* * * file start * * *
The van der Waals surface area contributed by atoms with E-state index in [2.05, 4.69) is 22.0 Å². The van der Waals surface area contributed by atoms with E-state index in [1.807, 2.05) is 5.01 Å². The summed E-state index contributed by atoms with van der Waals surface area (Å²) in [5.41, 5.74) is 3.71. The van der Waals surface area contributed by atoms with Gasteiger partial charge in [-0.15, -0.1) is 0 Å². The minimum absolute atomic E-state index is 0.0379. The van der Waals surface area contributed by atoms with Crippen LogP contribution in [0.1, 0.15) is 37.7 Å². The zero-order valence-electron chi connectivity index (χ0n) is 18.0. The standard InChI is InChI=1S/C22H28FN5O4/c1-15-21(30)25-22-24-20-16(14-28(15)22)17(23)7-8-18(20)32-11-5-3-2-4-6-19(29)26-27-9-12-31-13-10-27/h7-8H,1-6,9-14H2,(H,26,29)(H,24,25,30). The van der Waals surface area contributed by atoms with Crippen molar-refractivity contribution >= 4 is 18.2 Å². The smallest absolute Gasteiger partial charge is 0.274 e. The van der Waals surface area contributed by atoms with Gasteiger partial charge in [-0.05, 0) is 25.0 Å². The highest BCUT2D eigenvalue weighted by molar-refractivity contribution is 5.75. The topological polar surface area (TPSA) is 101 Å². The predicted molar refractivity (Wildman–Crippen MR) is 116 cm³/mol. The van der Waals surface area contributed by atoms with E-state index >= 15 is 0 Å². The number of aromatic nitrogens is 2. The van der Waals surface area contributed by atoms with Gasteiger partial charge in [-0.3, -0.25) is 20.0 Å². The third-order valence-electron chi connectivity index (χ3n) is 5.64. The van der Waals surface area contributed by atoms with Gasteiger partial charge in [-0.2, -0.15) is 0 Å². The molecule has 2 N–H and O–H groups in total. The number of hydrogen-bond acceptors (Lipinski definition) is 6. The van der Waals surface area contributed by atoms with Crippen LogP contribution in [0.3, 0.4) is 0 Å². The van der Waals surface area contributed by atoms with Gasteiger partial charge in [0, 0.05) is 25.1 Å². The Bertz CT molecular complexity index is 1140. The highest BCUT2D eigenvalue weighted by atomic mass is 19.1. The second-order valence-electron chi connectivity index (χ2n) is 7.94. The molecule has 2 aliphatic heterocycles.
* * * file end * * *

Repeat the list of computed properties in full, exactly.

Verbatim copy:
The van der Waals surface area contributed by atoms with E-state index in [2.05, 4.69) is 22.0 Å². The van der Waals surface area contributed by atoms with E-state index in [1.807, 2.05) is 5.01 Å². The summed E-state index contributed by atoms with van der Waals surface area (Å²) in [5.41, 5.74) is 3.71. The van der Waals surface area contributed by atoms with Gasteiger partial charge in [-0.15, -0.1) is 0 Å². The minimum absolute atomic E-state index is 0.0379. The van der Waals surface area contributed by atoms with Crippen LogP contribution in [0.1, 0.15) is 37.7 Å². The zero-order valence-electron chi connectivity index (χ0n) is 18.0. The standard InChI is InChI=1S/C22H28FN5O4/c1-15-21(30)25-22-24-20-16(14-28(15)22)17(23)7-8-18(20)32-11-5-3-2-4-6-19(29)26-27-9-12-31-13-10-27/h7-8H,1-6,9-14H2,(H,26,29)(H,24,25,30). The van der Waals surface area contributed by atoms with Crippen molar-refractivity contribution >= 4 is 18.2 Å². The smallest absolute Gasteiger partial charge is 0.274 e. The van der Waals surface area contributed by atoms with Gasteiger partial charge in [-0.05, 0) is 25.0 Å². The highest BCUT2D eigenvalue weighted by molar-refractivity contribution is 5.75. The topological polar surface area (TPSA) is 101 Å². The predicted molar refractivity (Wildman–Crippen MR) is 116 cm³/mol. The van der Waals surface area contributed by atoms with E-state index >= 15 is 0 Å². The number of aromatic nitrogens is 2. The van der Waals surface area contributed by atoms with Gasteiger partial charge in [-0.3, -0.25) is 20.0 Å². The third-order valence-electron chi connectivity index (χ3n) is 5.64. The van der Waals surface area contributed by atoms with Gasteiger partial charge in [-0.2, -0.15) is 0 Å². The molecule has 2 N–H and O–H groups in total. The number of hydrogen-bond acceptors (Lipinski definition) is 6. The van der Waals surface area contributed by atoms with Crippen LogP contribution in [0.3, 0.4) is 0 Å². The van der Waals surface area contributed by atoms with Gasteiger partial charge in [0, 0.05) is 25.1 Å². The Bertz CT molecular complexity index is 1140. The highest BCUT2D eigenvalue weighted by atomic mass is 19.1. The second-order valence-electron chi connectivity index (χ2n) is 7.94. The molecule has 2 aliphatic heterocycles.